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Research_

Cancer and Stem Cell Laboratory

Targeting malignant stem cells towards a cure for blood cancer
Our lab is investigating how healthy stem cells are converted into malignant stem cells and is developing effective therapies to destroy cancer stem cells without harming healthy stem cells for curing deadly blood cancer.

Blood cancer could be the leading form of cancer deaths by 2035, according to Australia's first strategic action plan.

Acute myeloid leukemia is the deadliest form of blood cancer with a high rate of treatment failure and relapse. Relapsed leukemia has an extremely poor survival of <10%.

Chemotherapy is the first-line treatment for the deadly blood cancer. However, it is not effective against dormant (inactive) malignant stem cells that consequently regenerate a more aggressive leukemia using their unique tumorigenic/stemness characteristics. Ablating leukemia stem cells is critical for successful anticancer therapy.

Over the past 9 years, our lab has generated a body of knowledge in the discovery of therapeutic targets essential for leukemia stem cell characteristics and established evidence of therapeutic efficacy for clinical trials. Most of our research has been published in top scientific journals including Cancer Cell and Blood.

In partnership with industry and close collaboration with clinicians, we are currently converting our research breakthroughs into innovative stem cell-targeted therapies in clinical trials, which will directly benefit patients with the deadly blood cancer.

  • Stem cell mechanisms
  • Targeted therapies
  • Precision medicine
  • Biomarker discovery
  • Cancer metabolism
  • Signaling pathway
  • Epigenetics
  • Noncoding RNA
  • Programmed cell death
  • National Health and Medical Research Council (NHMRC)
  • Cancer Australia
  • Leukaemia Foundation
  • Cancer Council
  • Tour de Cure
  • Industry
  • Teng L, Feng YC, Guo ST, Wang PL, Wang SX, Zhang SN, Qi TF, La T, Zhang YY, Zhao XH, Zhang D, Wang JY, Shi Y, Li JM, Cao H, Liu T, Thorne RF, Jin L, Shao F, Zhang XD. The pan-cancer lncRNA PLANE regulates an alternative splicing program to promote cancer pathogenesis. Nature Communications. 2021. 12:3734. (IF 14.92)
  • Chen J, Nelson C, Wong M, Tee AE, Liu PY, La T, Fletcher JI, Kamili A, Mayoh C, Bartenhagen C, Trahair TN, Xu N, Jayatilleke N, Wong-Erasmus M, Peng H, Atmadibrata B, Cheung BB, Lan Q, Bryan TM, Mestdagh P, Vandesompele J, Combaret V, Boeva V, Wang JY, Janoueix-Lerosey I, Cowley MJ, MacKenzie KL, Dolnikov A, Li J, Polly P, Marshall GM, Reddel RR, Norris MD, Haber M, Fischer M, Zhang XD, Pickett HA, and Liu T. Targeted therapy of TERT-rearranged neuroblastoma with BET bromodomain inhibitor and proteasome inhibitor combination therapy. Clinical Cancer Research. 2021. 27(5):1438-1451. (IF 12.53)
  • Lan Q, Liu PY, Bell JL, Wang JY, Hüttelmaier S, Zhang XD, Zhang L, Liu T. The emerging roles of RNA m6A methylation and demethylation as critical regulators of tumorigenesis, drug sensitivity, and resistance. Cancer Research. 2021. 81(13):3431-3440. (IF 12.7)
  • Salik B, Yi H, Hassan N, Santiappillai N, Vick B, Connerty P, Duly A, Trahair T, Woo AJ, Beck D, Liu T, Spiekermann K, Jeremias I, Wang J, Kavallaris M, Haber M, Norris MD, Liebermann DA, D'Andrea RJ, Murriel C, Wang JY. Targeting RSPO3-LGR4 signaling for leukemia stem cell eradication in acute myeloid leukemia. Cancer Cell. 2020. 38:263-278. (IF 31.74)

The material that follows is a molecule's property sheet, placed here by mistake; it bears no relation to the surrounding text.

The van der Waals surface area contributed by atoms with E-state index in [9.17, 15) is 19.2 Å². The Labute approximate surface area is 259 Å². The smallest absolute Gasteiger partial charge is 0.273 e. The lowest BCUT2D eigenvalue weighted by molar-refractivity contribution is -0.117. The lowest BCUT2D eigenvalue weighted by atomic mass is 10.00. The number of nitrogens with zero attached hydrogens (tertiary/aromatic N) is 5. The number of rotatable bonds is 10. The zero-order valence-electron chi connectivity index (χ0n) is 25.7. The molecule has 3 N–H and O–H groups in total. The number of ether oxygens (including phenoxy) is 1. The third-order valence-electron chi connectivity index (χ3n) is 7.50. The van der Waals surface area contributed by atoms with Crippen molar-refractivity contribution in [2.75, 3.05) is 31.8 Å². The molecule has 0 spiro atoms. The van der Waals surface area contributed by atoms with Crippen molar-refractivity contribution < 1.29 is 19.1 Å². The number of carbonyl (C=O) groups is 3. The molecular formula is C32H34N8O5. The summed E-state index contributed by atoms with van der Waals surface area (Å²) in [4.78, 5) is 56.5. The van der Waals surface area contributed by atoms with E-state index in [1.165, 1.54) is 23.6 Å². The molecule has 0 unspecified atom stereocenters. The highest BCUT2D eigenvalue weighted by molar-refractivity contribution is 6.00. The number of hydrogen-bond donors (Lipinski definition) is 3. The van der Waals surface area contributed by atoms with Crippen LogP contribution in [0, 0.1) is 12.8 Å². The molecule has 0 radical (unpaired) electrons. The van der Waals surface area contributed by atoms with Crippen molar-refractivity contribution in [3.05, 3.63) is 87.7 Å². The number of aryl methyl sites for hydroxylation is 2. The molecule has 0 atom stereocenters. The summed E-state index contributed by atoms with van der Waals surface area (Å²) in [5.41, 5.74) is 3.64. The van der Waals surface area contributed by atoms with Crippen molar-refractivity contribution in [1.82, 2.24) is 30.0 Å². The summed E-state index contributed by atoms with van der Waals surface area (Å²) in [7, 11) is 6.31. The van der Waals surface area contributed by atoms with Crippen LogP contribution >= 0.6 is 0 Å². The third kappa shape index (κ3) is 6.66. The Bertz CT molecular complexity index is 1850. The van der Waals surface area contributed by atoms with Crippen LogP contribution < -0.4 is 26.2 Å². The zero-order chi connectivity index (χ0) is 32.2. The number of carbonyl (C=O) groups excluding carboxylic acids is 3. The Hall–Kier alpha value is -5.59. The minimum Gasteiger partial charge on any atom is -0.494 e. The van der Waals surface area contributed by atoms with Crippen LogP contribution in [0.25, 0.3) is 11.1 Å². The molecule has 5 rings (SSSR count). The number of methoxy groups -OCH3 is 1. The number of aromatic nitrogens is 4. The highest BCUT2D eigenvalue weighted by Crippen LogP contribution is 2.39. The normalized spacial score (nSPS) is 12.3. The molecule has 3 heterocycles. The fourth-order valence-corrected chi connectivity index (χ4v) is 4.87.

• Hassan N, Yang J and Wang JY. An improved protocol for establishment of AML patient-derived xenograft models. STAR Protocols. 2020. 1(3):100156. doi: 10.1016/j.xpro.2020.100156Yang J, Hassan N, Chen SXF, Datuin J, Wang JY. Self-renewal pathways in acute myeloid leukemia stem cells. In Pier Paolo Piccaluga (Eds.), Acute Leukemias. Rijeka, Croatia: InTech Publishers. Book Chapter. 2020. doi:10.5772/intechopen.94379.
  • Lynch JR, Salik B, Connerty P, Vick B, Leung H, Pijning A, Jeremias I, Spiekermann K, Trahair T, Liu T, Haber M, Norris MD, Woo AJ, Hogg P, Wang J and Wang JY. JMJD1C-mediated metabolic dysregulation contributes to HOXA9-dependent leukemogenesis. Leukemia. 2019. 33:1400-1410. (IF 11.53   
  • Gonzales-Aloy E, Connerty P, Salik B, Liu B, Woo AJ, Haber M, Norris MD, Wang J and Wang JY. miR-101 suppresses the development of MLL-rearranged acute myeloid leukemia. Haematologica. 2019. 104:296-299. (IF 9.94)
  • Wong M, Sun Y, Xi Z, Milazzo G, Poulos RC, Bartenhagen C, Bell JL, Mayoh C, Ho N, Tee AE, Chen X, Li Y, Ciaccio R, Liu PY, Jiang CC, Lan Q, Jayatilleke N, Cheung BB, Haber M, Norris MD, Zhang XD, Marshall GM, Wang JY, Hüttelmaier S, Fischer M, Wong JWH, Xu H, Giovanni Perini, Qihan Dong, George RE, Liu T. JMJD6 is a tumorigenic factor and therapeutic target in neuroblastoma. Nature Communications. 2019. 10:3319. (IF 14.92)
  • Liu P, Tee A, Milazzo G, Hannan K, Maag J, Mondal S, Atmadibrata B, Bartonicek N, Peng H, Ho N, Mayoh CM, Ciaccio R, Sun Y, Henderson M, Gao J, Everaert C, Hulme A, Cheung B, Shi L, Wang JY, Simon T, Fischer M, Zhang XD, Marshall G, Norris M, Haber M, Vandesompele J, Li J, Mestdagh P, Hannan R, Dinger M, Perini G, and Liu T. The long noncoding RNA lncNB1 promotes tumorigenesis by interacting with ribosomal protein RPL35. Nature Communications. 2019. 10:5026. (IF 14.92)
  • Woo AJ, Patry C, Ghamari A, Pregernig G, Zheng K, Piers T, Hibbs M, Li JK, Fidalgo M, Wang JY, Lee J, Leedman PJ, Wang J, Fraenkel E, and Cantor AB. Zfp281 (ZBP-99) plays a functionally redundant role with Zfp148 (ZBP-89) during erythroid development. Blood Advances. 2019. 3:2499-2511. (IF 6.799)
  • Wong MK, Tee AE, Milazzo G, Bell JL, Poulos RC, Atmadibrata B, Sun Y, Jing D, Ho N, Ling D, Liu PY, Zhang XD, Hüttelmaier S, Wong JW, Wang JY, Polly P, Perini G, Scarlett CJ, Liu T. The histone methyltransferase DOT1L promotes neuroblastoma by regulating gene transcription. Cancer Research. 2017. 77:2522-2533. (IF 12.7)